Though we only had to show up shortly before the midnight opening, the managers gave us the option of showing up at 6 p.m. on Thanksgiving so we could get together, relax a bit, and take advantage of everything an empty store could offer. Some went into the training lab and watched movies on the projectors, others of us went onto the sales floor and hooked up and Xbox for some Halo 2 action. On top of this, our managers provided to us plenty of caffeinated products, like Red Bull and Starbucks Frappucinos, for those that wanted to stay awake for the whole pre-open time.
Shortly before midnight, one of our managers flags us down and tells us to come up to the roof and check out the crowd. At our best guess, the line of people had to extend anywhere from 600 to 1,000 feet, blocking the entrances to all nearby businesses. This was about 10 minutes before we opened, and the line only got larger. Once we got all of our stuff packed up and stored in the break room, we all took our positions.
The doors opened, and it was like watching sludge pour into a sewer. People were shoving and pushing themselves through the door, shoulder to shoulder, and close to breaking the glass of the entryway. Within about 10 minutes, there was literally no walking space in the store, which made it a bit of a problem for those of us who worked the Camera and MP3 player counters (normally, we'd have to walk the product up to checkout)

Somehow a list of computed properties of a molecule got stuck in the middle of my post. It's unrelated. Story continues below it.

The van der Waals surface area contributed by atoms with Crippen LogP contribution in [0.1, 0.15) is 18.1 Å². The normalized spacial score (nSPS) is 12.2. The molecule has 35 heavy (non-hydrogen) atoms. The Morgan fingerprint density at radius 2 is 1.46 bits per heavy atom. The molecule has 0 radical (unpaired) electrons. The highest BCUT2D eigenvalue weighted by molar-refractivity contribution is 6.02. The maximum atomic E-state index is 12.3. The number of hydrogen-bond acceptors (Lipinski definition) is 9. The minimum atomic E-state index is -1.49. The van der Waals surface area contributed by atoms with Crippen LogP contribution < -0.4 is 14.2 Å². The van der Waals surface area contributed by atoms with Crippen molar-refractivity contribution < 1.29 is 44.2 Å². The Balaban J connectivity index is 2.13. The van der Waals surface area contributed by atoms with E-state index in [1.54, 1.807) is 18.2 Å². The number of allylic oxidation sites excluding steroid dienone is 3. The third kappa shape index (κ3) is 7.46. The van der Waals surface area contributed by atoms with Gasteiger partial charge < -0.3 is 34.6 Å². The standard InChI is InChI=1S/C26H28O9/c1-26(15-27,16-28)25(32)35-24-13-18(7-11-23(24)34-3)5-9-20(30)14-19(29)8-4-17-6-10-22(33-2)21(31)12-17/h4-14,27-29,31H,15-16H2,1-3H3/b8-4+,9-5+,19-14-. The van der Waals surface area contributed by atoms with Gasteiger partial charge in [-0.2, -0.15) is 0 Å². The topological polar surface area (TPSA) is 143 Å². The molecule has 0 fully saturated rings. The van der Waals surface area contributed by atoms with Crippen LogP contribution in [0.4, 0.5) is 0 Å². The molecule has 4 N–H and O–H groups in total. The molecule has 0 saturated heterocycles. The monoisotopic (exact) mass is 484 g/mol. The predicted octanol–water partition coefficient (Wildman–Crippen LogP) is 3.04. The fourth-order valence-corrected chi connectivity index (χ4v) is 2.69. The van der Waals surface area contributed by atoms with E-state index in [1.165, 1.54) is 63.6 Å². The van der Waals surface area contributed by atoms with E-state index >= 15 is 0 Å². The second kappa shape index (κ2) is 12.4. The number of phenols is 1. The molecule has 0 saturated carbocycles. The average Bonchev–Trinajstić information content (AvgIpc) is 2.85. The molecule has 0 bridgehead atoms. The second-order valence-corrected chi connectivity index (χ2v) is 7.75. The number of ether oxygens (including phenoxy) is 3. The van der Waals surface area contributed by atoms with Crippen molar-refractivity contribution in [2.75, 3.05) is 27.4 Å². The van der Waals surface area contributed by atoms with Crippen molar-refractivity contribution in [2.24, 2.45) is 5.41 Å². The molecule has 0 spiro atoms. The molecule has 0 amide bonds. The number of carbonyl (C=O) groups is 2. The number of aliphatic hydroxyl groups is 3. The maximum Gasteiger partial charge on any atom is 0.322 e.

As people filed in, we simply stuck post-it notes to the items with the names of the customer attached and lobbed them over to the member service area and various checkout lanes. That's right...we actually had to throw the product just to get it to check out.
After a few hours, my coworker at the camera station noticed another coworker seemed to be missing, so I ventured out and tried to find him as best I could. Fifteen minutes later, I get to the break room/storage room, only to find him on the floor, sitting cross-legged, fists in his eyes, rocking back and forth while having a full-on meltdown. Apparently, he had consumed eight of the Frappucinos and suffered a panic attack induced by caffeine. Once I worked my way back to the front of the store, we continued on.
At some point, I think around 5 or 6 a.m., I heard some shouting at one of the checkout lanes and saw two of my managers book it out of the office and over to one of the registers; as I was told later, one of the checkout clerks 'locked up' mid-transaction, and fell backwards as if he was frozen solid. The two managers extracted him from the counter and took him back to the break room, where they later found out that he had consumed five cans of Red Bull within a span of three hours prior to opening.
By 7 a.m., our relief shift showed up, and everyone working the night got to leave. Both of the employees who had collapsed were fine, having been taken away from the crazy stuff going on at the front.
Since then, I have never worked anything so chaotic in my entire life."